In the LISP programming language everything is written inside balanced parentheses
(LIKE THIS). This means that LISP code sometimes contains long stretches
`)))...)`

of closing parentheses. It is very tedious for the LISP programmer to get the
number of these closing parentheses `)`

to correspond exactly to the number of opening
parentheses `(`

.

To prevent such syntax errors, some LISP dialects introduce a *magic closing parenthesis*`]`

which substitutes *one or more closing parentheses* `)`

as needed to properly balance
the opening parentheses `(`

. But then the LISP compiler must calculate how many closing
parentheses `)`

each magic parenthesis `]`

really substitutes. How?

Write a program which is given a string of opening, closing, and magic parentheses, and which calculates for each occurrence of the magic parenthesis the number of opening parentheses it corresponds to. In case of multiple solutions, the program should find any one of them.

#### Input Specification

The first line of input consists of two integers
and separated by a space. The first number is the length of the
input string. The second number is the number of magic closing parentheses in the
string. The rest of the input file starts on the second line and is a string of length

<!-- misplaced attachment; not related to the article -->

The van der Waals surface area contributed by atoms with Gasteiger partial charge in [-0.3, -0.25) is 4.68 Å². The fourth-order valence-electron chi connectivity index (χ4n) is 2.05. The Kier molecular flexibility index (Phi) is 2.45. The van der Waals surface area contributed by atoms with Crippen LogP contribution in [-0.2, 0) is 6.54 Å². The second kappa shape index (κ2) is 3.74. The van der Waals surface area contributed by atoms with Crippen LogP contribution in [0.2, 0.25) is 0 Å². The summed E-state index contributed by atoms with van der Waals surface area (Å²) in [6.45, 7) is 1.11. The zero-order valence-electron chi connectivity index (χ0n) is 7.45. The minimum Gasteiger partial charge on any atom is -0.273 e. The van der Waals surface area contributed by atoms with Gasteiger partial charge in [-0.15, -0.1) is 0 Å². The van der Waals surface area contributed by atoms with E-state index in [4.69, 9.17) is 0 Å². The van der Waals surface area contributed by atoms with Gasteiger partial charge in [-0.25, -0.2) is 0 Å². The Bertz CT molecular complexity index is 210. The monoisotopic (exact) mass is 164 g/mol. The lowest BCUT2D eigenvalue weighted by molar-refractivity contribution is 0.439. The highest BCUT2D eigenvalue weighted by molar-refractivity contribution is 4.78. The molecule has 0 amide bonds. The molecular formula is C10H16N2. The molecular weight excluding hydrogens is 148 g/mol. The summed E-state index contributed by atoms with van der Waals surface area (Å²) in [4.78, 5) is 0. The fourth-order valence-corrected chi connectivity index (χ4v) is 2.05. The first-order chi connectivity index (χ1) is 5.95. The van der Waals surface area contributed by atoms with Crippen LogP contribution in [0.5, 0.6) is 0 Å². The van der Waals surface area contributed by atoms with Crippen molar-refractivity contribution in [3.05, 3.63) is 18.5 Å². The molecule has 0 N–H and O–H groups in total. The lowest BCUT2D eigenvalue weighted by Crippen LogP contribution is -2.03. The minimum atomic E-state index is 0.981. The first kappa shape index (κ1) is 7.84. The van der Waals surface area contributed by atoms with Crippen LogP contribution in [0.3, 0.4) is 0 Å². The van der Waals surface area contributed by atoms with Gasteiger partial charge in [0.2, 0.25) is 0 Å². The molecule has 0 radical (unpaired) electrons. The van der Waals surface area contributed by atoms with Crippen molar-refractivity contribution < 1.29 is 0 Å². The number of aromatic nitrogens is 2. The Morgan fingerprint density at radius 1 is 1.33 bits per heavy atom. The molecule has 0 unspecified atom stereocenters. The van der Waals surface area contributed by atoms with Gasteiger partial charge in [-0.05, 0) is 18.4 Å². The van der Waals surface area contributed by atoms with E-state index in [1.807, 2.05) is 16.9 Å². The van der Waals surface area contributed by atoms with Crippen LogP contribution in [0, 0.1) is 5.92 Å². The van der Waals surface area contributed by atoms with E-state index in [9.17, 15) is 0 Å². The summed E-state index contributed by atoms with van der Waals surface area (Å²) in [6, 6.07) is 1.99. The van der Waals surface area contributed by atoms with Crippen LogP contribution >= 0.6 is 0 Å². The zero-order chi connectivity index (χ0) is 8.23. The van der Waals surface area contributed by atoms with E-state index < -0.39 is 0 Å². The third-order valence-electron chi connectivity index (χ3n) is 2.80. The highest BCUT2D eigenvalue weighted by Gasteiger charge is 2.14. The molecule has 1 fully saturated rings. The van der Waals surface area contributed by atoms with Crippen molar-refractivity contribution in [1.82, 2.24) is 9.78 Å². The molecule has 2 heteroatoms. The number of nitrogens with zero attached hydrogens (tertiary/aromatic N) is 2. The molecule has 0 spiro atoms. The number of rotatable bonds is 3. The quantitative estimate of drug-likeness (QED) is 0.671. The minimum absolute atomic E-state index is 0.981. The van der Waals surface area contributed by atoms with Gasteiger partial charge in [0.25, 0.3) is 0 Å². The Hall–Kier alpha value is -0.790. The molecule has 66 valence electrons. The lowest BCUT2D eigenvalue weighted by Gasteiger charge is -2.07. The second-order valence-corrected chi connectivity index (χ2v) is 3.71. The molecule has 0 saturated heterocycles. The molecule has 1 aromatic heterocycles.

consisting of characters `(`

, `)`

and `]`

. The character `]`

occurs exactly times in
this string. This string is divided into lines of at most 72 characters each for readability.

#### Output Specification

The first line of output consists of an integer `0`

or `1`

.

The number `0`

means that the input cannot be balanced. (For example, the string which
consists of just a single magic parenthesis `]`

obviously cannot be balanced.) In this case
there is no more output.

The number `1`

means that the input can be balanced. In this the output continues with the
following extra lines.
The 1st of these extra lines consists of the number of closing parentheses `)`

the
1st magic parenthesis `]`

in the input substitutes to. The 2nd extra line consists of the
corresponding number for the 2nd `]`

in the input, and so on.

If there are many ways in which the given string can be balanced, then your program may output any one of them.

#### Sample Input

```
8 2
(((((])]
```

#### Sample Output

```
1
3
1
```

#### Explanation for Sample Output

The input describes a string with 8 characters, of which 2 are magic. The
output on the right shows one way of balancing this input: the first magic parenthesis
corresponds to 3 opening parentheses, and the second magic parenthesis corresponds to 1
opening parenthesis. And indeed, the magic-free string `(((((`

is properly
balanced, where the closing parentheses corresponding to the magic parentheses are
underlined.__)))__)__)__

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